Year of Release: 1965
From a fairly ignorant UK perspective, it's easy to reduce the US folk-rock movement into a few key names and places. The reality is that away from the hits and the iconic figures, there were a lot of other players who never really gained much more than cult appreciation (or perhaps even less than that). This blog recently revisited the work of the largely unknown Brotherly Lovers from Queens in New York, and the pile goes a lot deeper than that.
Californian band The Vejtables, on the other hand, had moderate success in certain regions of North America, and caught some media attention for possessing the then quite unheard of combination of a female singer/drummer in Jan Errico. Their cover of Tom Paxton's "The Last Thing on My Mind" is probably one of their better known moments, and continues to be appreciated enough that you can buy it from plenty of tax-dodging mp3 selling outlets to this day (or listen to it on YouTube if you're that way inclined).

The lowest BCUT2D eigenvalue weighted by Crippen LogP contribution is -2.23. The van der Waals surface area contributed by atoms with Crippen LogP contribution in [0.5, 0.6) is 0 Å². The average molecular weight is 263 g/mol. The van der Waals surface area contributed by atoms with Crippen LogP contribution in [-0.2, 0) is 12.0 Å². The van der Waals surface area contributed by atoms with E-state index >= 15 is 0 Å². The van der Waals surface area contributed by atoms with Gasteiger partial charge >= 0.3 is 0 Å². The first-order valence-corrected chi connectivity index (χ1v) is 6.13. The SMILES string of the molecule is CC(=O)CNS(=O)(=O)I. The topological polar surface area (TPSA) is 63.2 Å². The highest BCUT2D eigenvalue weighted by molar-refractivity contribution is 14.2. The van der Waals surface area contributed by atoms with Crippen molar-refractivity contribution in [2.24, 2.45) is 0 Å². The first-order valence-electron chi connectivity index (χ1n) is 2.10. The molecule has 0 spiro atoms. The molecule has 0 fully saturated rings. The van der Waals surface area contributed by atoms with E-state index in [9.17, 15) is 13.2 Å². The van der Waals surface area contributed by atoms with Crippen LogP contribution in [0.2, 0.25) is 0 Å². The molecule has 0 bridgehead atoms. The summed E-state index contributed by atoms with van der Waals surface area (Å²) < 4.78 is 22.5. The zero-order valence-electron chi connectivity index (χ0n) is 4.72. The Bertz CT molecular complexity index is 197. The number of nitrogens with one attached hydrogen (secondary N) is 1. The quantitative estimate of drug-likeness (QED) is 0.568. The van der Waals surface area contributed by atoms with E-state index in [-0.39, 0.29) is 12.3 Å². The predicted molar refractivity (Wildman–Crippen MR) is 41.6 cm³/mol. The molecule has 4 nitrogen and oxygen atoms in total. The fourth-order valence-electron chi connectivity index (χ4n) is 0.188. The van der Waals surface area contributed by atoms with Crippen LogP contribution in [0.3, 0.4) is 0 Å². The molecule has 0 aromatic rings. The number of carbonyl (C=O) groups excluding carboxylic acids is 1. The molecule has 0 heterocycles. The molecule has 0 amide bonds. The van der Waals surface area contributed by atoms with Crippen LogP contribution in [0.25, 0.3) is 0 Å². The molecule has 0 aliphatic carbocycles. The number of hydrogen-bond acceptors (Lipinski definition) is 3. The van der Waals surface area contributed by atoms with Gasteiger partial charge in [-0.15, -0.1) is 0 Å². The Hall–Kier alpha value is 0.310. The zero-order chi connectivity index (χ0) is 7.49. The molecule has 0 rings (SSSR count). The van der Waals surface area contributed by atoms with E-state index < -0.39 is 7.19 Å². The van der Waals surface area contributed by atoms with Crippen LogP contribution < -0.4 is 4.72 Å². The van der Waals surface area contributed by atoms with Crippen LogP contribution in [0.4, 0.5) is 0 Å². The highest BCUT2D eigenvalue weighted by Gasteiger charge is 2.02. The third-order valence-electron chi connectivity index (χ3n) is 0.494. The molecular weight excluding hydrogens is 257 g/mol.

For my money, though, the B-side "Mansion of Tears" is the better moment here - the jangly guitar, dramatic, romanticised vocals and trad-folk imagery listed in an angsty rush is quite lovely. Occasionally compared to The Seekers, The Vejtables were in reality a tiny bit harder and spikier, and that shows through here. The combination of world-weary female harmonies with chiming guitars mixed to the forefront still sounds completely lovely, even if some of the lyrical content does veer close to "A Mighty Wind" territory.
Once The Vejtables tore off into a more psychedelic direction, Jan Ellis decided to depart and join The Mojo Men who released the garage classic "Sit Down I Think I Love You". But the remaining band did give her a good run for her money - they changed their name to The Book of Changes and their single "I Stole The Goodyear Blimp" is freaky popsike story-telling at its finest, seeing the band "tripping on a big huge silver cigar". Nice. She should have stayed put, really.